It is possible to parse multiple configuration files. Typically, an application would parse a system-wide settings file that contains defaults. These defaults can then be overridden by a user-specific settings file.

The pool will automatically remember where a value was read from, so that it can normalize file names relative to the given settings file.

The code would then look like:

      Pool   : Config_Pool;
      Parser : INI_Parser;
      Open (Parser, "/system/settings.txt");
      Fill (Pool, Parser);
      Open (Parser, "/user/settings.txt");
      Fill (Pool, Parser);  --  override with user-specific settings

      Put_Line ("key1 is " & Pool.Get ("key1", Section => "General"));
      Put_Line ("key3 is "
                & Pool.Get ("key3", Section => "General", Index => 1)
                & ", "

                & Pool.Get ("key3", Section => "General", Index => 2));
      Put_Line ("filename is "
                & Pool.Get_File ("filename", "General").Display_Full_Name);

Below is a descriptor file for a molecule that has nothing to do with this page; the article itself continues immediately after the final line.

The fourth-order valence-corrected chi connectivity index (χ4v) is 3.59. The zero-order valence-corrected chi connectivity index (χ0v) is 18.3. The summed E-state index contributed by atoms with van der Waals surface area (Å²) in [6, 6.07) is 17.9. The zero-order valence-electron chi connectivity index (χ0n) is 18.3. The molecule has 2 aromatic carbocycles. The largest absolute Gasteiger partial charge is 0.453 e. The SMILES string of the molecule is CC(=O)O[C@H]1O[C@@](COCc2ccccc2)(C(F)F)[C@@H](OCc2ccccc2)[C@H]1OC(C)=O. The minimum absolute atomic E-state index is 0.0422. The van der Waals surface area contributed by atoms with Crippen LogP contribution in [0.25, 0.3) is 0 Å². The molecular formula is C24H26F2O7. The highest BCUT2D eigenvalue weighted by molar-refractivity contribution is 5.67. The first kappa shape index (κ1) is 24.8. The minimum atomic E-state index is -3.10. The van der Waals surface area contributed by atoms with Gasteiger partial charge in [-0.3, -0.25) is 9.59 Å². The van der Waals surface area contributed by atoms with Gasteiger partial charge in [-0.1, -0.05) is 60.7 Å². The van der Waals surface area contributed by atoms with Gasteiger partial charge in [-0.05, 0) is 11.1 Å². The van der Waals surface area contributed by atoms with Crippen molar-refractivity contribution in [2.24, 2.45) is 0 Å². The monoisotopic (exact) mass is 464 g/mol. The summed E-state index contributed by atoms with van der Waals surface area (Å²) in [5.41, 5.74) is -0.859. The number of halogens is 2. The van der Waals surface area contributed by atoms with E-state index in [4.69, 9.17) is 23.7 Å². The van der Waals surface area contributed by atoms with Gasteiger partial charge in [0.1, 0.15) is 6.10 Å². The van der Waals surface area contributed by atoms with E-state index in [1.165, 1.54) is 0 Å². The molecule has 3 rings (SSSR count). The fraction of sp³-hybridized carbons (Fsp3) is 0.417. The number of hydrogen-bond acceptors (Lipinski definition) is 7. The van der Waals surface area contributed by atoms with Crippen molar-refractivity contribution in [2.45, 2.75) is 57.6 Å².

However, there still remains one issue with this code. If the organization of the settings file changes (for instance, because you rename a key, or move it to a different section), you will need to find all locations in your code that referenced it, and change the name and/or section.

So GNATCOLL.Config provides one more approach which is to define the keys as global variables.

      Filename : constant Config_Key := Create ("filename", "General");
      Key1     : constant Config_Key := Create ("key1", "General");
      Key3     : constant Config_Key := Create ("key3", "General");
      Put_Line ("key1 is " & Key1.Get (Pool));
      Put_Line ("key3 is "
                & Key3.Get (Pool, 1) & ',' & Key3.Get (Pool, 2));
      Put_Line ("filename is " & Filename.Get_File.Display_Full_Name);

Now, only a single location in the code needs to be changed when the format of the configuration file changes.

By design, GNATCOLL.Config can be extended by declaring new types of parser derived from Config_Parser. These parsers could handle XML or JSON formats, and they would still be compatible with the Config_Pool described above, thus making it easy to access the configuration files throughout your application.